But slowly, it does emerge in these modestly scaled but jam-packed pictures, from Monticelli’s reverence for Delacroix’s fulsome brushwork to his sensitivity to mortality embedded in the fragility of a simple bowl of flowers. This and more would add fuel to the growing intensity of Van Gogh’s fire.

An oil painting of two men in top hats sitting at a table and drinking.

Jean-François Raffaëlli, “The Absinthe Drinkers,” 1881, oil on canvas

(Joseph McDonald / Fine Arts Museums of San Francisco)

“Through Vincent’s Eyes” is not a masterpiece show. Spectacle is not on the docket. Of the 20 pictures by him gathered here, just four are of the first rank. All those are from the last two years of his life — peak Van Gogh.

“Tarascon Stagecoach,” rendered in a thick impasto he attributed to Monticelli’s influence, plus vivid red and green hues he accredited to Monet’s chromatic splendor, was painted in anticipation of Paul Gauguin’s impending visit to Van Gogh’s Yellow House in Arles.

“Roses,” also partly inspired by Monet, is an extraordinarily abundant vase of white blooms set on a dark green table against a light green wall, rhythmic cascades of white light falling on a diagonal behind it. To accent the flowers, Van Gogh employed a vibrant crimson pigment that has unfortunately faded over passing decades, the now-pinkish color losing its punch with the complimentary green.

Yet, the churning forms of the still life, which is anything but still, can barely contain an ecstatic dynamism. These are flowers living joyfully despite inevitable demise.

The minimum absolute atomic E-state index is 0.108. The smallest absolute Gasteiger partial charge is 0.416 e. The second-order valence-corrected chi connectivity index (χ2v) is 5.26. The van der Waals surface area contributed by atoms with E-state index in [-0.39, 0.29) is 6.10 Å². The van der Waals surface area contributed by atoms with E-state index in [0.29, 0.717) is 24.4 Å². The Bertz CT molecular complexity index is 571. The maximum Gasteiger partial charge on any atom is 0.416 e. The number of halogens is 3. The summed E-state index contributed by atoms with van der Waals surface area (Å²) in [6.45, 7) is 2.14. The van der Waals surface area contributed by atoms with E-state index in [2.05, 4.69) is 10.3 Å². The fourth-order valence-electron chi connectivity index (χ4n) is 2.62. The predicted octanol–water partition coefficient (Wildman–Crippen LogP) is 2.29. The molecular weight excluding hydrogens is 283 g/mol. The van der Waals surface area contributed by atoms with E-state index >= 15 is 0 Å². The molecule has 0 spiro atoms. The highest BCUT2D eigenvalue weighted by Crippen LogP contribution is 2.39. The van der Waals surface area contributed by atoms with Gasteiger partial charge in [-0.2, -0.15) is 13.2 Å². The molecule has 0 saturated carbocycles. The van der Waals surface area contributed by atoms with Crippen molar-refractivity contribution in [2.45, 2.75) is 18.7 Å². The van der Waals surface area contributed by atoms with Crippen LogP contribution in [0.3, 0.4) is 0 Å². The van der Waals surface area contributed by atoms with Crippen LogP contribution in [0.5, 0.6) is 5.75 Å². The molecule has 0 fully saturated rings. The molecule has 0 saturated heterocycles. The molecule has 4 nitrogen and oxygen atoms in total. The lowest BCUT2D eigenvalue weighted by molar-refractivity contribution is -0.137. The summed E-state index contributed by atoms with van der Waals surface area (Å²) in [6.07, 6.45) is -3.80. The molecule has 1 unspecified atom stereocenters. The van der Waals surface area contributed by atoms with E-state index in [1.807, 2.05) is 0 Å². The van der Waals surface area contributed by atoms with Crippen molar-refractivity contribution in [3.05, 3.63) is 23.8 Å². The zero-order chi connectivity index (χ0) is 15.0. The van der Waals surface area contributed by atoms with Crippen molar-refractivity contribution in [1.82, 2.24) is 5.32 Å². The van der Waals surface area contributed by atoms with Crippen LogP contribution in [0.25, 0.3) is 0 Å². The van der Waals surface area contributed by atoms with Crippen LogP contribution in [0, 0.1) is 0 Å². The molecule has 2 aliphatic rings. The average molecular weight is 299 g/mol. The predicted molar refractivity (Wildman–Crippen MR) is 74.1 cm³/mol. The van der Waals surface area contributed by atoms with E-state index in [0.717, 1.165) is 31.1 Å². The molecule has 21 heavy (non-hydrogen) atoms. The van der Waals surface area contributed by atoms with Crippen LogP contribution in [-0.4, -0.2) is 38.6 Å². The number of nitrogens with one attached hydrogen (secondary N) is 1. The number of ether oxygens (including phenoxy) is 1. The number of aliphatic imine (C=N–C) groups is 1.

Ditto the virtually flaming cedars and pine trees that rise skyward before the yellow and blue “Hospital at Saint-Rémy,” the psychiatric facility where the artist stayed not long before his death. (Visitors from Los Angeles will recognize the stunning painting from the collection of the UCLA Hammer Museum.) The fine catalog to “Through Vincent’s Eyes” points to the anthropomorphism of those undulating trees, which seem to dance furiously in the vivid light of a bright blue sky, just outside the hospital’s confines.

Speaking of dancing, “Sheaves of Wheat” radiates all the formal elegance of a rustic cotillion, a marvelous panoramic close-up of bundled, golden wheat casting pale blue shadows. One among a group of so-called “double square” paintings, exactly twice as wide (40 inches) as they are high, it dates from just days before Van Gogh died. “Wheatfield With Crows” is the most widely known of the double squares.

An oil painting of a field of wheat.

Vincent Van Gogh, “Sheaves of Wheat,” 1890, oil on canvas

(Ira Schrank)

Wheatfield with Crows” is not in the exhibition, which was smartly organized by SBMA deputy director and chief curator Eik Kahng in association with Ohio’s Columbus Museum of Art, where a somewhat different version was seen over the winter. (The late Gregory White Smith, whose widely admired 2011 biography of the artist, “Van Gogh: The Life,” written with his husband, Steven Naifeh, grew up in Columbus.) The famous painting of black birds swooping skyward from a rustling wheat field, one of the artist’s final canvases, is worth mentioning because it has become an almost cinematic emblem of a problem that the current exhibition means to untangle.

The popular myth of the melancholic madman as suicidal artist churning out masterpieces born of a tortured psyche on his way out the door has made it very hard to see Van Gogh authentically. “Through Vincent’s Eyes” successfully pulls the plug on that folkloric view.

Simply put, it’s a show about how artists actually work. There’s a lot to discover here, and the 16 “lesser” Van Gogh paintings are as necessary to it as the flat-out masterpieces — not to mention those very peculiar Monticelli pictures.

‘Through Vincent’s Eyes: Van Gogh and His Sources’

Where: Santa Barbara Museum of Art, 1130 State St.

When: Tuesdays-Sundays, through May 22

Admission: Special exhibition pricing is $10-$25; children under 6 are free

Info: (805) 963-4364, sbma.net